Comedians with cancer: How to help them, and also help yourselves
Comedians perform at benefit shows on a regular basis (particularly in New York City and Los Angeles), lending their laugh-making skills to raise money for all sorts of causes -- from pet shelters to education to public service and health care. The benefits that hit home most for the comedy community, of course, are those hastily arranged to help pay the hospital bills for a stand-up comic who is suffering.
Two long-time stand-ups are currently battling for their lives against cancer.
Ron Shock, who began his comedy career relatively late at the age of 40 but did so in Houston where he was a fellow "Outlaw" with the late Bill Hicks, announced in December that at 69, he'd been diagnosed with the rare and aggressive urethral cancer. Shock since has moved to Las Vegas where he continues to undergo chemo and other treatments. You can donate directly to Ron Shock's Cancer Fund via PayPal here.
Shock is spending a good deal of his free time updating friends and fans via Facebook messages and YouTube videos. He has a series of videos called Cancer Chronicles in which he talks about how his health is and relates various stories. Here, Shock describes his final conversation with Bill Hicks on the day before Hicks died, and what happened the following day.
Yesterday, Shock said that this is his favorite of his comedy videos on YouTube. He tells the story about being caught in bed with the wife of a gun-toting hillbilly. There's more to it than that, but let him unfold the tale for you. Roll it!
Peggy Blair, wife of comedian Dennis Blair, sent out an email appeal last weekend, writing in part:
"As many of you know, Ron is one of the good guys. When Dennis had a career crisis years ago and was scrambling for a job, Ron got him booked into eleven comedy clubs without hesitation. Last night we heard a similar story from comic Quinn Dahle, and Nancy Ryan also had the same experience with Ron getting her work. Ron's generosity and goodness know no bounds. Please send him a check with a personal note, for they are living in a nightmare. Any amount will help, and the personal contact from his friends really will lift their spirits. Please forward this e-mail to everyone in your address book. You can also go to his web site and use Paypal. Also, if anyone is in the Las Vegas area and can give Rhonda a break by helping with her care giving for a few hours, that would be incredibly useful and appreciated as well."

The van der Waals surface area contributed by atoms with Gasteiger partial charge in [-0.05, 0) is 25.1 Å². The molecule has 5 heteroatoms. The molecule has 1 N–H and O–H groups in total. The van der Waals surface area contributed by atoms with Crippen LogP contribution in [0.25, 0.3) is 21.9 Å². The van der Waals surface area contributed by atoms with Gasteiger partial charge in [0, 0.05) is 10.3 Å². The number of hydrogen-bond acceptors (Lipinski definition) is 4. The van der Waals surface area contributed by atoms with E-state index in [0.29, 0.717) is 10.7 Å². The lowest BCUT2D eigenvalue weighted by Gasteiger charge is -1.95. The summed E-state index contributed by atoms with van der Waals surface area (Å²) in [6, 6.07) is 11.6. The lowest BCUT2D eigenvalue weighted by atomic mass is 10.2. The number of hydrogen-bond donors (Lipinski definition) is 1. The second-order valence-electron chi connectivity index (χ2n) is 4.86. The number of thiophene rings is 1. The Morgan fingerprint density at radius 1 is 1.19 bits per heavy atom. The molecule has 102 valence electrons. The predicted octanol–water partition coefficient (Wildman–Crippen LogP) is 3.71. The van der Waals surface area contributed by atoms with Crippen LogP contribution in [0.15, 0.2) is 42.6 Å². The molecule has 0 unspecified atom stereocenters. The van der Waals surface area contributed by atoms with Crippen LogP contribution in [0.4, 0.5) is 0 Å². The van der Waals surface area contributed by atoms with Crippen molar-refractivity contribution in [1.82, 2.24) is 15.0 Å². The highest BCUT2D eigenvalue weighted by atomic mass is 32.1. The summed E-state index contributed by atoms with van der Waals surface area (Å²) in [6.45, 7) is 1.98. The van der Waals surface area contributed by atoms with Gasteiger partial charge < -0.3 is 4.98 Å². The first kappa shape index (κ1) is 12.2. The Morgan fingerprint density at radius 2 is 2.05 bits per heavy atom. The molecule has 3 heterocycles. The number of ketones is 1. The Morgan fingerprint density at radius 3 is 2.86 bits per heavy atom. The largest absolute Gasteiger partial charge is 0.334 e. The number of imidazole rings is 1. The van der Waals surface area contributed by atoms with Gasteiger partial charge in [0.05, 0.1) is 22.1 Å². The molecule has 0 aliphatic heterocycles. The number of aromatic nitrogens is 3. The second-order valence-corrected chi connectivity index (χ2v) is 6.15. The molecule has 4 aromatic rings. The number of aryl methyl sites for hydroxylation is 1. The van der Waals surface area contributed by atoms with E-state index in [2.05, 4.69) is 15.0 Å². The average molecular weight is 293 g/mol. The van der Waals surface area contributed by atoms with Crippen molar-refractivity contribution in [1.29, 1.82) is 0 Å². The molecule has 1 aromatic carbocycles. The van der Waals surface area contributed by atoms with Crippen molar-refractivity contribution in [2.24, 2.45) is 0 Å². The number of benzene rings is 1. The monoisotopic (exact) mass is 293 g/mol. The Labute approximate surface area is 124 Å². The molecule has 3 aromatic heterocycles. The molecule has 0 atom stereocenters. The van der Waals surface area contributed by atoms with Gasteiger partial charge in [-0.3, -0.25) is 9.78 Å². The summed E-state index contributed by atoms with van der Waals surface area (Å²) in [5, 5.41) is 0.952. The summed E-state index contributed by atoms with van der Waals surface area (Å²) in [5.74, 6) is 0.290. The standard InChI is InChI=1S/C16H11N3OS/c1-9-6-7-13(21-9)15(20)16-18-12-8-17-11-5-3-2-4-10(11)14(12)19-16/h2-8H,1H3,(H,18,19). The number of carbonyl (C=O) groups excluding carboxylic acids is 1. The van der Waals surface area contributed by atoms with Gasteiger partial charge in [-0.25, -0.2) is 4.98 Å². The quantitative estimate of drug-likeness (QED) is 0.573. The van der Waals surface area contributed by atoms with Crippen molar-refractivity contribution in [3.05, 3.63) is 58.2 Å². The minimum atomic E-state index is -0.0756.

John Fox, meanwhile, was known for his outrageous jokes and a reputation as "the Nick Nolte of comedy," and appeared on two of Rodney Dangerfield's HBO specials in the late 1980s and early 1990s. Here is one of his better-known bits, "Archibald Barisol."
Now 54, this is how Fox looked earlier this month.
With stage 4 colon cancer, Fox's doctors have told him at the beginning of March that he didn't have much time left.
To help other comedians avoid his fate, he has set up the John Fox Memorial Fund, whose mission is "to provide funding for cancer screening for working comedians without insurance. A working comedian is one who makes at least $10,000/year doing stand up. We will provide funding for colonoscopies, pap smears, mammograms and other routine cancer screening tests."
You can donate to the John Fox Memorial Fund here. Call (847) 287-1257 for more info.
Ron Reid, a longtime comedian and club manager turned agent, thinks it's that much more important for all comedians to find some sort of health-care coverage, even if it means leaving other things out of your daily budget. As Reid wrote:
"It is terribly sad that there is something called the "John Fox Memorial Fund." And it's wonderful that this has been created. But I think there's a disconnect in our culture about health care and health insurance. Yes, health care is expensive. So are lots of other things. Gas is $4+ a gallon fer chrissake. A glass of wine in an average restaurant is $9. But that doesn't mean you shouldn't get medical care if you need it. I have been in the comedy industry for literally a zillion years, and I have always budgeted for health care. You should do the same. If you want health insurance and can find a group to join, do it. If you can't find a group, there are individual policies available. Cost varies by state. If you are young, in most states, health insurance is pretty cheap (NY being an exception). If you are older, it is of course more. (My fiancee is paying $459/mo for a plan that has no prescription drug coverage. Yes, it is a burden. No, we do without other things before we would do without it). There are other options. Walk-in clinics. Join a community health-care organization. If you watch John's heart-rending video, that is his message."
If you have the ability to help out the Shocks or donate to the John Fox Memorial Fund, please do so.
And if you're a working comedian without health insurance, please rethink your lifestyle choices and make sure you're covered so you have access to the type of preventive care that keeps you healthy for a long and happy life.